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# Digitized Sound on Aquarius

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I can tell you one thing that won't work. I tried to use a noise reduction filter by taking the noise from the output of the 1,0,1,0,1,0,1,0 and using a noise reduction filter on the input sound before I processed it. What I got was a sample that sounded underwater, when I ran that through the converter, I got a sample that sounded underwater with noise!

Ha!

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Interesting asymmetry there on your triangle wave. When the signal's decreasing, there's that bit of thrashing right after the triangle goes below 0. I wonder if there's a problem in the SDM computation? I'm going to try a triangle right now and see for myself in my own sdm code...

Ok, so I put my own SDM to the test and constructed this striking picture:

So at least my code's doing OK. (The blue/black in the background indicate whether the SDM output is 0 or 1, and the white is the triangle wave I fed it.) Here's the C program:

```#include < stdio.h >
#include < stdlib.h >

#define NSAMP (128)
#define OSAMP (

short           i_data[NSAMP];
unsigned char   o_data[NSAMP*OSAMP];

int main()
{
int i, y, x;
FILE *f;

for (i = 0; i < NSAMP/2; i++)
{
i_data[i          ] = -32767 + 65534*i / (NSAMP/2-1);
i_data[i + NSAMP/2] = 65536 - i_data[i];
}

sdm(i_data, o_data, NSAMP, OSAMP, 32767);

f = fopen("foo.ppm", "wb");

fprintf(f, "P6\n%d 512 255\n", NSAMP * OSAMP);

for (y = 0; y < 512; y++)
{
int hi = 32767 -   y   * (65536/512);
int lo = 32767 - (y+1) * (65536/512);

for (x = 0; x < NSAMP * OSAMP; x++)
{
i = x / OSAMP;

if (i_data[i] <= hi && i_data[i] >= lo)
{
fputs("\377\377\377", f);
} else if (o_data[x])
{
fputs("\070\070\377", f);
} else
{
fputs("\001\001\001", f);
}
}
}

fclose(f);

return 0;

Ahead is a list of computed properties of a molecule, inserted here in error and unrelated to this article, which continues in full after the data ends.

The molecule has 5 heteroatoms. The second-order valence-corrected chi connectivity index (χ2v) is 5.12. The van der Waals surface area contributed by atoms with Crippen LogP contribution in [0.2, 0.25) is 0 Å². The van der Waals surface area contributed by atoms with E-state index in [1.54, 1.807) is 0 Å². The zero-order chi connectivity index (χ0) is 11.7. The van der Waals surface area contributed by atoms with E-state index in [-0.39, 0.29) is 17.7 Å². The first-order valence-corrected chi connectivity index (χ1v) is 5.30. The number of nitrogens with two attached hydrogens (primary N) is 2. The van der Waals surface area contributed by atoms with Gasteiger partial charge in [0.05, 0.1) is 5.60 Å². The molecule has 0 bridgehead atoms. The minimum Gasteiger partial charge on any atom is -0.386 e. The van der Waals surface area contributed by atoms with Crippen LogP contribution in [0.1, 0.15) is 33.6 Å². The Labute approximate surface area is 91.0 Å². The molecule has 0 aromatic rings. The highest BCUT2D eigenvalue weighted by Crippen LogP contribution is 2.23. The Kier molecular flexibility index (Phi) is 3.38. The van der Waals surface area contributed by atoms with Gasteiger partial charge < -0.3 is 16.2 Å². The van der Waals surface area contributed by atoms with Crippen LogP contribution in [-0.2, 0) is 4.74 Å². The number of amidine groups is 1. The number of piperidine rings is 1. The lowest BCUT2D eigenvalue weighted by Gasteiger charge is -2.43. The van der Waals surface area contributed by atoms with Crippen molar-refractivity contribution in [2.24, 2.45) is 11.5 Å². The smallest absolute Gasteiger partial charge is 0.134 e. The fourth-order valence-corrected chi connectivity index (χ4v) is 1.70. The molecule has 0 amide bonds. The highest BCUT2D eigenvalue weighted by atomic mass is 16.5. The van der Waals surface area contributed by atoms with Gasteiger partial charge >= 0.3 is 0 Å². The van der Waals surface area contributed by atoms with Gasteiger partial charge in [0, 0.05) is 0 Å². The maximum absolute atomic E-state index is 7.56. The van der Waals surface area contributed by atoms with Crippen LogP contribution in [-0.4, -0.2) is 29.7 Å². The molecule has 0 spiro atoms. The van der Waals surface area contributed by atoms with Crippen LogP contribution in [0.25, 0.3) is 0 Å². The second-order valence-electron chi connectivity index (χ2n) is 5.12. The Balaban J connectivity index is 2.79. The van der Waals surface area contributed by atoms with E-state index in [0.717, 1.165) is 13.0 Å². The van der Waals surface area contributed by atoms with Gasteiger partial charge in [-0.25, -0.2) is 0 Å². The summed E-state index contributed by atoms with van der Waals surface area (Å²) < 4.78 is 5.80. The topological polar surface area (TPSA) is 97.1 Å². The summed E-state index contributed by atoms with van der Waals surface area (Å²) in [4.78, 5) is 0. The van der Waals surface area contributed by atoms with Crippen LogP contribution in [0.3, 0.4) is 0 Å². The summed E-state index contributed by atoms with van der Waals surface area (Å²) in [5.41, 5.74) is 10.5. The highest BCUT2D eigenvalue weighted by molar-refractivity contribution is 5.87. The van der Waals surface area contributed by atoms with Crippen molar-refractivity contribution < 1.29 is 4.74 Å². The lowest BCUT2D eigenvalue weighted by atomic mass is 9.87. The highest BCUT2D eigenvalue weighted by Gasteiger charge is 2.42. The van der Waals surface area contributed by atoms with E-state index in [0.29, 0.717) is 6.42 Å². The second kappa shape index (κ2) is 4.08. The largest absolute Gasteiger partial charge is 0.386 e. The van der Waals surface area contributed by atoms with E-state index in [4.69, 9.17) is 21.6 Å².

}
```

It wrote the image you see above as a PPM file -- nothing terribly crazy. You might want to check the output of your SDM converter directly just to make sure it looks nice and clean like this on both halves of the triangle.

Edit: The AA comment software really doesn't like things in angle brackets even if they're in a code block. Annoying.

Edited by intvnut
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This looks bogus:

```           audio(j)=audio(j)+4000*rnd-2000
```

Since you declare 'audio' as short, what's to stop the random noise you're injecting from overflowing the 16-bit range?

I'd try taking the dithering out altogether. SDMs naturally dither. Have you tried it without your stochastic dither now that we've cleaned up the bit-banging loop?

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I am pretty convinced that the converter is working properly. The output I showed you was from the Aquarius. I also have Square Wave Audio Files that I put out. Here is the output of the converter as a Square Wave played directly.

Jungle_SDM_Out.wav

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This looks bogus:

```audio(j)=audio(j)+4000*rnd-2000
```

Since you declare 'audio' as short, what's to stop the random noise you're injecting from overflowing the 16-bit range?

I'd try taking the dithering out altogether. SDMs naturally dither. Have you tried it without your stochastic dither now that we've cleaned up the bit-banging loop?

Good Catch, the dither has been turned off for a while so that we can hear what the converter itself is doing. I can always add dither back to mask the "swish/swish" noise left over, but you are right that I would have to clip check if I were doing that.

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One add'l thought on the dither: Rather than adding random noise to the samples, why not just add the random noise to the cumulative error term?

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